I feel bad for Icarus. Not because he died
but because his legacy is for foolishness. For flying too far, too high.
He was only the second person to achieve the miracle of human flight.
Such opportunities don’t get handed out to just anyone.
I bet Icarus had played his cards pretty well to get to that point.
Maybe it was his relentlessness that got him that far.
Unless it was just nepotism.
But the world was not enough, Icarus believed, and in the sky he saw no bounds.
But the point is I’d like to see the biography on Icarus.
I bet Icarus was an ambitious, upright, and confident young man
who fell a victim to something unknowable.
Something unknowable, such as how the atmosphere works, to ancient greeks.
But in that specificity, I get it. I do. There is conventional wisdom to every myth
but to us moderns, Icarus has become maybe too conventional.
He’s like the unintentional glory hog of convention.
Nobody, myself included, even thinks to remember the father’s name,
and he was the one who designed and built the damn wings, and tons of other things.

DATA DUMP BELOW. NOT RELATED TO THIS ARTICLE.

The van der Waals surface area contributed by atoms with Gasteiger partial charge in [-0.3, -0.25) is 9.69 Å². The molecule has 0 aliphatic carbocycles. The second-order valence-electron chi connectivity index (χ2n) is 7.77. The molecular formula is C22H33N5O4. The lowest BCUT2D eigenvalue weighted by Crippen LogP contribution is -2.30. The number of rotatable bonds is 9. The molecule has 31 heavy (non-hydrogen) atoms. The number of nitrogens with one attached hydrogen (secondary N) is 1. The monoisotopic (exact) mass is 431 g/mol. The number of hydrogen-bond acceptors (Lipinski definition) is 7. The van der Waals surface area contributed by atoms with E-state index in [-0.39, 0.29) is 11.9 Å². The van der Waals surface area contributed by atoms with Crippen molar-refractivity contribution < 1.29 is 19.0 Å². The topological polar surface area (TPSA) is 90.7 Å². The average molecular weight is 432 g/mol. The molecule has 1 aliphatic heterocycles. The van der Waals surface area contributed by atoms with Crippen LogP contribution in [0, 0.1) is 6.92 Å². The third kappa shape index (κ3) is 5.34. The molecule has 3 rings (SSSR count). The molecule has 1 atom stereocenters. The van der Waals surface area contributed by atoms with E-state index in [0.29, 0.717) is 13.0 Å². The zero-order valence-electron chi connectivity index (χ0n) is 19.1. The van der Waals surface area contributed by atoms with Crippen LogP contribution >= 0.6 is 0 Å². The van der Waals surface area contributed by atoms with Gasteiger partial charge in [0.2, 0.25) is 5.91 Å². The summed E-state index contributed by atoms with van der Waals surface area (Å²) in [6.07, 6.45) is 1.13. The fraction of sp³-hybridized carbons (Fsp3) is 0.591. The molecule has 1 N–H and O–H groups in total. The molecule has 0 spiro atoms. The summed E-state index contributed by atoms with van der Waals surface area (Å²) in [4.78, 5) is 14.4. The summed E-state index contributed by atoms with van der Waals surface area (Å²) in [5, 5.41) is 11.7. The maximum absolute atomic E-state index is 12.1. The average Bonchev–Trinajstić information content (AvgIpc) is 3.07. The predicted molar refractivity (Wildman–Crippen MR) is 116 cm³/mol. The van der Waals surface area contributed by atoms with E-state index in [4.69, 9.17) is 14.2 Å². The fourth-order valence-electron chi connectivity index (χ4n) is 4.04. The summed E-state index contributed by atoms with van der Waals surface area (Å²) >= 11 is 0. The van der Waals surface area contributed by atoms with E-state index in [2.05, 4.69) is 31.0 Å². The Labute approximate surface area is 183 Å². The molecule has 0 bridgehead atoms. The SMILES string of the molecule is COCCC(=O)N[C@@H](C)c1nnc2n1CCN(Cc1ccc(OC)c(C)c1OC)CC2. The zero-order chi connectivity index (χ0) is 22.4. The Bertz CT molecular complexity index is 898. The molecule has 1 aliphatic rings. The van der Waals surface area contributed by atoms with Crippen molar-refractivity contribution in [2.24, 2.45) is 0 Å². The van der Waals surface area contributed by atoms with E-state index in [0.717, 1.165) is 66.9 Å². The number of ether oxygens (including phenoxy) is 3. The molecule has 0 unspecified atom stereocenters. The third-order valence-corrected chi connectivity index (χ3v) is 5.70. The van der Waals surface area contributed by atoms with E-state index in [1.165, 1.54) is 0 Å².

I feel like he’s partly responsible not to mention.
So if I get sick because I ate three cookies too many
does that count as flying too close to the sun?
Or, to be fairer to the advocates of Icarus twice a day,
what if I get fired from my job because I was drunk with power and bullied subordinates?
I feel like that’s closer to pulling an Icarus,
but it’s maybe closer yet to pulling one of the other myths.
Not that I’m a classics scholar. I don’t think one needs to be.
Either way, is it the same as crashing back to earth? Is that poetic justice in effect?
For that matter, Icarus flew too close to the sun only once.
It was the very thing that killed him.
One point is to show some humility.